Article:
Here's What Dr. Fauci Thinks About The Safety Of Voting In Person

We know November feels like a lifetime away, but if you had any doubts about the importance of voting in this year's elections, you may want to listen to the country's pandemic expert, Dr. Anthony Fauci. He noted that he's got his voting plan already figured out and said: "I think if [voting is] carefully done, according to the guidelines, there's no reason that I can see why [voting in person will] not be the case. For example, when you look at going to a grocery store now, in many regions and counties and cities that are doing it correctly, they have "X"s every six or more feet. And it says, 'Don't leave this spot until the person in front of you left their spot'" (via National Geographic). 

Concerns over health and safety are real. Even though we are still months away from November, there are 5.5 million active coronavirus cases around the country so far, and just over 173,000 deaths. While the number of new cases have dropped, the total case numbers remain high, per The New York Times.

Here's who Dr. Fauci thinks should vote by mail

Fauci says that not everyone needs to go to vote in person, and adds that in certain cases, exemptions do apply. "Obviously if you're a person who is compromised physically or otherwise, you don't want to take the chance. There's the situation of mail-in voting that has been done for years in many places. So there's no reason why we shouldn't be able to vote in person or otherwise," he told National Geographic.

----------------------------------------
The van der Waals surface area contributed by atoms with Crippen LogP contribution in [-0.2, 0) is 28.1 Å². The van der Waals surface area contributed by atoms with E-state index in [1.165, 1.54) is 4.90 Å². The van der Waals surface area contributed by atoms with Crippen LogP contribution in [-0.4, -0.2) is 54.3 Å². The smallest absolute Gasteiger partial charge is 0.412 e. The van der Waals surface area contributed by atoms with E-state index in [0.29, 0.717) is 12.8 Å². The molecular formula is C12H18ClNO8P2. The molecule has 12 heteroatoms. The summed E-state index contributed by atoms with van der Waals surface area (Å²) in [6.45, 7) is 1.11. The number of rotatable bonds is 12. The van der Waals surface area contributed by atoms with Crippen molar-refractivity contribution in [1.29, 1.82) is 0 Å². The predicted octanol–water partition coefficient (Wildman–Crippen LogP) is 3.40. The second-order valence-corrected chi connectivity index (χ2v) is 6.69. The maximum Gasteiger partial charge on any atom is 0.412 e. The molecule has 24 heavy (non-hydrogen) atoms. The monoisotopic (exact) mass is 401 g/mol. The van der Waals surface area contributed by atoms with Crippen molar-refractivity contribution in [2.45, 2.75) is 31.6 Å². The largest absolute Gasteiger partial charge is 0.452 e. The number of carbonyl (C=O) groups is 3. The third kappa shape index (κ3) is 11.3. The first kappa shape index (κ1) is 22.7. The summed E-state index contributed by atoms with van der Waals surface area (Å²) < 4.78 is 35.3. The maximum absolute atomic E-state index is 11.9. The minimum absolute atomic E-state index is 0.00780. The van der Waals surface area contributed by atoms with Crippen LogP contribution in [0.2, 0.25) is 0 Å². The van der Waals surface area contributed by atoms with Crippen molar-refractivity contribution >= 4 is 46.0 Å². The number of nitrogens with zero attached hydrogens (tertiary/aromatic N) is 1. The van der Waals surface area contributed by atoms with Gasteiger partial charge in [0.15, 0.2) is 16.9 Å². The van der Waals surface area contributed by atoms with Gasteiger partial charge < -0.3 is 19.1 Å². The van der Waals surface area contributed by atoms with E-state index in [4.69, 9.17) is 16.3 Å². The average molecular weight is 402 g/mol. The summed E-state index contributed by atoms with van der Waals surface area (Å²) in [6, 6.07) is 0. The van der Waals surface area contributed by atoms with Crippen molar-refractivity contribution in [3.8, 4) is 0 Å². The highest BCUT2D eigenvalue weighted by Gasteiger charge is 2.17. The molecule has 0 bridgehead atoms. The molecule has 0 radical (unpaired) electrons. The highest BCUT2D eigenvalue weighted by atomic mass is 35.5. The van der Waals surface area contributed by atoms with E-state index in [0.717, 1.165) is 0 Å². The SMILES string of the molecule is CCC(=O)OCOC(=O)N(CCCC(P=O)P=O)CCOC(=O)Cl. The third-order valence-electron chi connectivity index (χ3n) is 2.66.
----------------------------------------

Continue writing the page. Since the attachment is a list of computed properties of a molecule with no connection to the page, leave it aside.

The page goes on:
Media reports say that with the coronavirus pandemic far from being under control, the U.S. Postal service will be playing an important role in this year's process. But the delivery deadlines set by some state legislatures could make it difficult for ballots to be counted, particularly if they are sent in close to Election Day. The Wall Street Journal has already warned that the manner through which both election and postal officials will handle the mail-in process will have a big impact on both how the votes are counted — and ultimately the outcome. Democratic candidates, for example, have been calling on their supporters to have a voting plan for November to ensure they are able to cast their ballots (via WHIO TV).